Allyson Esposito heads new regional arts organization tasked with cultivating a vibrant, creative economy

by Nancy Peevy (npeevy@nwabj.com) 711 views 

Allyson Esposito was hired in the summer to head up a new regional arts service organization backed by the Walton Family Foundation. (Photo courtesy Kelly Davidson Studio).

Allyson Esposito is a connector. She’s one of those people that author Malcolm Gladwell identified in “The Tipping Point,” who knows many different worlds and has a special gift for bringing them all together, making “connections between very different and disparate people and ideas.”

“I’m a person that loves people and loves gathering people and figuring out how we can all work together,” Esposito said. “I’m pretty good at reading people and bringing them into the conversation. I like people to feel included and welcomed.”

As a dancer, choreographer and founder of a dance company, Esposito understands the art world. As a lawyer, change management consultant and arts administrator, she understands systems and business.

She speaks the language of both worlds and can translate between art, business, government and philanthropy to bring about change.

Esposito was successful in doing that in Chicago as director of cultural grantmaking for the city and then as senior director of arts and culture for the Boston Foundation.

“Allyson transformed the way the Foundation approached its arts grantmaking,” said Paul Grogan, Boston Foundation president and CEO. “Her creation of Live Arts Boston, with its targeted approach to supporting individual creators, presenters and producers of new works, reinvigorated our connection with Greater Boston’s burgeoning, but often underappreciated, artistic communities in neighborhoods throughout the city.”

Esposito now uses her skills in Northwest Arkansas, where she is tasked with creating a regional arts organization — name coming soon — that is part of the Walton Family Foundation’s 2020 Home Region Plan. She started as executive director in July.

The organization will focus on “building the system-wide capacity of the region’s arts and culture organizations, professional development, convenings, small-scale grants and advocacy,” according to the Walton Family Foundation website. “It will create a strategic plan to attract and retain practicing artists and cultural organizations of all sizes and disciplines. It will showcase Northwest Arkansas as a premier destination for the arts, to encourage additional public support, cultural tourism and economic development.”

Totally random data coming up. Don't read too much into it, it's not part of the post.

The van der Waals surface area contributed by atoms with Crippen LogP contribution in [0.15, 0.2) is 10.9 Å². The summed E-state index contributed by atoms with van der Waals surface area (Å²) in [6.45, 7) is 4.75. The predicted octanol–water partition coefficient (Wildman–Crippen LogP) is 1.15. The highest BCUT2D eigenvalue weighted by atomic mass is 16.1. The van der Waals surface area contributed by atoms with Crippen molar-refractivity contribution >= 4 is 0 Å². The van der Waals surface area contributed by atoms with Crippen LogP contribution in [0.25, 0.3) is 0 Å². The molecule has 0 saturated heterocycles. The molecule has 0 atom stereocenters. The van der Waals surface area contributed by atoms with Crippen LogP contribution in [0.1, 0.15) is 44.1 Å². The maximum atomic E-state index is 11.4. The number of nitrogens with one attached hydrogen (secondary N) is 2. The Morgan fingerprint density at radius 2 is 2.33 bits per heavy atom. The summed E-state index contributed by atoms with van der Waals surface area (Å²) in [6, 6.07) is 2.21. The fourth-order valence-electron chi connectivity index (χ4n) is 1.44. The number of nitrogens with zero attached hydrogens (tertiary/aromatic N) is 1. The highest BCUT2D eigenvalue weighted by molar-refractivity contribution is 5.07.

Four months into her new role, Esposito is eager to build connections between Northwest Arkansas groups.

“I am particularly excited to connect the business community of NWA with the rich local cultures and communities that have been built here over the past several decades,” she said. “They will continue to grow as the region creates and continues to support nationally significant creative infrastructures like Brightwater [A Center for the Study of Food], Crystal Bridges [Museum of American Art] and The Momentary.

“Connecting these two sectors at all levels will foster quality of life in this region. Arts and culture have proven to improve lives and increase community cohesion, inclusivity, openness, livability and public welfare.”

‘AN ARTIST AT HEART’
Esposito, the oldest of three daughters, grew up in the Chicago suburbs and calls herself “an artist at heart.” She comes from a family of artists. Cameron Esposito — her youngest sister — is a nationally known stand-up comedian, actor and writer. Their middle sister Britton is a conservatory-trained actor and singer.

Starting dance at age 3, Esposito practiced four to six hours every day after school at a ballet conservatory.

“Dance early on became a thing for me,” she said.

After graduating from Miami University of Ohio, she worked for Deloitte and Touche, continuing to dance in her spare time. She obtained her law degree from DePaul University College of Law in 2005. She then returned to Deloitte as a senior privacy and data protection consultant, continuing to dance for different companies in Chicago. She eventually started her own dance company, The Space Movement project.

Realizing she wanted to use her skills in philanthropy, she directed grantmaking for Mayer Morris Kaplan Family Foundation in Chicago. In 2012, she took the job with the city of Chicago, overhauling the city’s art and culture grantmaking to focus on local artists and small organizations.

Moving to the Boston Foundation in 2015, “Allyson came in and helped connect people,” said Kate Gilbert, executive director of Now + There, a nonprofit dedicated to creating impactful public art projects in Greater Boston.